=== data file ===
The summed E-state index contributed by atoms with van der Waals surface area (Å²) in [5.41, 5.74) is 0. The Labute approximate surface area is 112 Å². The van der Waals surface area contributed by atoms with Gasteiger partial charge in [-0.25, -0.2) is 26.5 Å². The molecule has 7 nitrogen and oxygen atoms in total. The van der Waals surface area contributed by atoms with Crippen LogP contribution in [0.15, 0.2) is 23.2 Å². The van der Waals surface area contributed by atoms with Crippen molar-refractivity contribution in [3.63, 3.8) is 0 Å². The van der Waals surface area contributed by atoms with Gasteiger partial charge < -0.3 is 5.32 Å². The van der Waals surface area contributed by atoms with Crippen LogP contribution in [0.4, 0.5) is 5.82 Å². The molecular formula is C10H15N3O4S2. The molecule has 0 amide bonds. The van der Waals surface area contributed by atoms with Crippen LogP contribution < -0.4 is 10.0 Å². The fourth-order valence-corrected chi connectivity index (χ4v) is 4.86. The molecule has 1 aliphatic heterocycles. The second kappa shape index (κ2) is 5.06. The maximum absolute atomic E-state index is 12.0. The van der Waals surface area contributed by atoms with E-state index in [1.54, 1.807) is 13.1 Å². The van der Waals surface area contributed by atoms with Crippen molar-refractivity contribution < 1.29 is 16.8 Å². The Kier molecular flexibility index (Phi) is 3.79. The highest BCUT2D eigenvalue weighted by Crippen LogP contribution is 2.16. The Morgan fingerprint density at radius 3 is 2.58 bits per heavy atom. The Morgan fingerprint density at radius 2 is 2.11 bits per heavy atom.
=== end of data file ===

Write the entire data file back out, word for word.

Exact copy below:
The summed E-state index contributed by atoms with van der Waals surface area (Å²) in [5.41, 5.74) is 0. The Labute approximate surface area is 112 Å². The van der Waals surface area contributed by atoms with Gasteiger partial charge in [-0.25, -0.2) is 26.5 Å². The molecule has 7 nitrogen and oxygen atoms in total. The van der Waals surface area contributed by atoms with Crippen LogP contribution in [0.15, 0.2) is 23.2 Å². The van der Waals surface area contributed by atoms with Crippen molar-refractivity contribution in [3.63, 3.8) is 0 Å². The van der Waals surface area contributed by atoms with Gasteiger partial charge < -0.3 is 5.32 Å². The van der Waals surface area contributed by atoms with Crippen LogP contribution in [0.4, 0.5) is 5.82 Å². The molecular formula is C10H15N3O4S2. The molecule has 0 amide bonds. The van der Waals surface area contributed by atoms with Crippen LogP contribution < -0.4 is 10.0 Å². The fourth-order valence-corrected chi connectivity index (χ4v) is 4.86. The molecule has 1 aliphatic heterocycles. The second kappa shape index (κ2) is 5.06. The maximum absolute atomic E-state index is 12.0. The van der Waals surface area contributed by atoms with E-state index in [1.54, 1.807) is 13.1 Å². The van der Waals surface area contributed by atoms with Crippen molar-refractivity contribution < 1.29 is 16.8 Å². The Kier molecular flexibility index (Phi) is 3.79. The highest BCUT2D eigenvalue weighted by Crippen LogP contribution is 2.16. The Morgan fingerprint density at radius 3 is 2.58 bits per heavy atom. The Morgan fingerprint density at radius 2 is 2.11 bits per heavy atom.